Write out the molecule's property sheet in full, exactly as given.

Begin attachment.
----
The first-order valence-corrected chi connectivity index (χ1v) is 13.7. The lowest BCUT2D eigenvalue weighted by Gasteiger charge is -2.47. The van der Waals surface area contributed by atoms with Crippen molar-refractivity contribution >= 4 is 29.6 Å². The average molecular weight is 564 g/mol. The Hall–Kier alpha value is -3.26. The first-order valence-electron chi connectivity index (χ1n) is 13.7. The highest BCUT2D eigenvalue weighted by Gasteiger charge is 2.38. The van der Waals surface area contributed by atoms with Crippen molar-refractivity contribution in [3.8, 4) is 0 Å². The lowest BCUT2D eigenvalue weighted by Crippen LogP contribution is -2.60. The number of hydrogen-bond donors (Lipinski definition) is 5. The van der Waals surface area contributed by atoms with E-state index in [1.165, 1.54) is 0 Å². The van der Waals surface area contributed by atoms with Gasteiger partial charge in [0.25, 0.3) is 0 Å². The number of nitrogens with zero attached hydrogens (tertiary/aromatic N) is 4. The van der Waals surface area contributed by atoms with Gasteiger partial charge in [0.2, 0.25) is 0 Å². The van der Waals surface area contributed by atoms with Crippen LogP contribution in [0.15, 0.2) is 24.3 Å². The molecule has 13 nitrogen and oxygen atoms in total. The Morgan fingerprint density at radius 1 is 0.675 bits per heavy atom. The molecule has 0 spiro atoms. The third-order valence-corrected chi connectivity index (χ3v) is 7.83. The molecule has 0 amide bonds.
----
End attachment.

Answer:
The first-order valence-corrected chi connectivity index (χ1v) is 13.7. The lowest BCUT2D eigenvalue weighted by Gasteiger charge is -2.47. The van der Waals surface area contributed by atoms with Crippen molar-refractivity contribution >= 4 is 29.6 Å². The average molecular weight is 564 g/mol. The Hall–Kier alpha value is -3.26. The first-order valence-electron chi connectivity index (χ1n) is 13.7. The highest BCUT2D eigenvalue weighted by Gasteiger charge is 2.38. The van der Waals surface area contributed by atoms with Crippen molar-refractivity contribution in [3.8, 4) is 0 Å². The lowest BCUT2D eigenvalue weighted by Crippen LogP contribution is -2.60. The number of hydrogen-bond donors (Lipinski definition) is 5. The van der Waals surface area contributed by atoms with E-state index in [1.165, 1.54) is 0 Å². The van der Waals surface area contributed by atoms with Gasteiger partial charge in [0.25, 0.3) is 0 Å². The number of nitrogens with zero attached hydrogens (tertiary/aromatic N) is 4. The van der Waals surface area contributed by atoms with Gasteiger partial charge in [0.2, 0.25) is 0 Å². The van der Waals surface area contributed by atoms with Crippen LogP contribution in [0.15, 0.2) is 24.3 Å². The molecule has 13 nitrogen and oxygen atoms in total. The Morgan fingerprint density at radius 1 is 0.675 bits per heavy atom. The molecule has 0 spiro atoms. The third-order valence-corrected chi connectivity index (χ3v) is 7.83. The molecule has 0 amide bonds.